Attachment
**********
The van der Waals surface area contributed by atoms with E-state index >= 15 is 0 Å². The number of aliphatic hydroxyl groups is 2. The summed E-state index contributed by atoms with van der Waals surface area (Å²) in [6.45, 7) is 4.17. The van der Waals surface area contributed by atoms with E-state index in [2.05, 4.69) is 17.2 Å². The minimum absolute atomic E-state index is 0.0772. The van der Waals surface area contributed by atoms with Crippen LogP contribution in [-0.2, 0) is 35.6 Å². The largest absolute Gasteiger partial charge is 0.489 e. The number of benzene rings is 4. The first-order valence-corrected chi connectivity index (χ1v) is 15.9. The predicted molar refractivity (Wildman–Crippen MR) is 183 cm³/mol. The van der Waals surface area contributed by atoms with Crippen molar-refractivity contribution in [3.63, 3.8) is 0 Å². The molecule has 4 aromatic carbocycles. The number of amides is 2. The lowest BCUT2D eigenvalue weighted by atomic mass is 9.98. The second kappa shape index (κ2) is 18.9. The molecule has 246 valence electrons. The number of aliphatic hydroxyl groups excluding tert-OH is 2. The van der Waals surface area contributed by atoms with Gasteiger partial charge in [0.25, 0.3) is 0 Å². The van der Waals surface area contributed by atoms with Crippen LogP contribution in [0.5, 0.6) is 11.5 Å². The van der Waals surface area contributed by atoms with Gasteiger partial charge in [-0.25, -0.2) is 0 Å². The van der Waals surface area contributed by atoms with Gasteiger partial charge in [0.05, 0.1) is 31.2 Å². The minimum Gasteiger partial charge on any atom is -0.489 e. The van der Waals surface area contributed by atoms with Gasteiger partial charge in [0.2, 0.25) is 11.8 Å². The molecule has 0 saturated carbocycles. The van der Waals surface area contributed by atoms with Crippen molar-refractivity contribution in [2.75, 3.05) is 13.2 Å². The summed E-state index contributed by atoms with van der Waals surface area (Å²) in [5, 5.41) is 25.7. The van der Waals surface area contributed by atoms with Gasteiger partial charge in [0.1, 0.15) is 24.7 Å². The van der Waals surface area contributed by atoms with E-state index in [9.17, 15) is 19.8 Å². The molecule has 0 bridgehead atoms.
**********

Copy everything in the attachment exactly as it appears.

The van der Waals surface area contributed by atoms with E-state index >= 15 is 0 Å². The number of aliphatic hydroxyl groups is 2. The summed E-state index contributed by atoms with van der Waals surface area (Å²) in [6.45, 7) is 4.17. The van der Waals surface area contributed by atoms with E-state index in [2.05, 4.69) is 17.2 Å². The minimum absolute atomic E-state index is 0.0772. The van der Waals surface area contributed by atoms with Crippen LogP contribution in [-0.2, 0) is 35.6 Å². The largest absolute Gasteiger partial charge is 0.489 e. The number of benzene rings is 4. The first-order valence-corrected chi connectivity index (χ1v) is 15.9. The predicted molar refractivity (Wildman–Crippen MR) is 183 cm³/mol. The van der Waals surface area contributed by atoms with Crippen molar-refractivity contribution in [3.63, 3.8) is 0 Å². The molecule has 4 aromatic carbocycles. The number of amides is 2. The lowest BCUT2D eigenvalue weighted by atomic mass is 9.98. The second kappa shape index (κ2) is 18.9. The molecule has 246 valence electrons. The number of aliphatic hydroxyl groups excluding tert-OH is 2. The van der Waals surface area contributed by atoms with Gasteiger partial charge in [0.25, 0.3) is 0 Å². The van der Waals surface area contributed by atoms with Crippen LogP contribution in [0.5, 0.6) is 11.5 Å². The van der Waals surface area contributed by atoms with Gasteiger partial charge in [-0.25, -0.2) is 0 Å². The van der Waals surface area contributed by atoms with Gasteiger partial charge in [0.05, 0.1) is 31.2 Å². The minimum Gasteiger partial charge on any atom is -0.489 e. The van der Waals surface area contributed by atoms with Gasteiger partial charge in [0.2, 0.25) is 11.8 Å². The molecule has 0 saturated carbocycles. The van der Waals surface area contributed by atoms with Crippen molar-refractivity contribution in [2.75, 3.05) is 13.2 Å². The summed E-state index contributed by atoms with van der Waals surface area (Å²) in [5, 5.41) is 25.7. The van der Waals surface area contributed by atoms with Gasteiger partial charge in [0.1, 0.15) is 24.7 Å². The van der Waals surface area contributed by atoms with E-state index in [9.17, 15) is 19.8 Å². The molecule has 0 bridgehead atoms.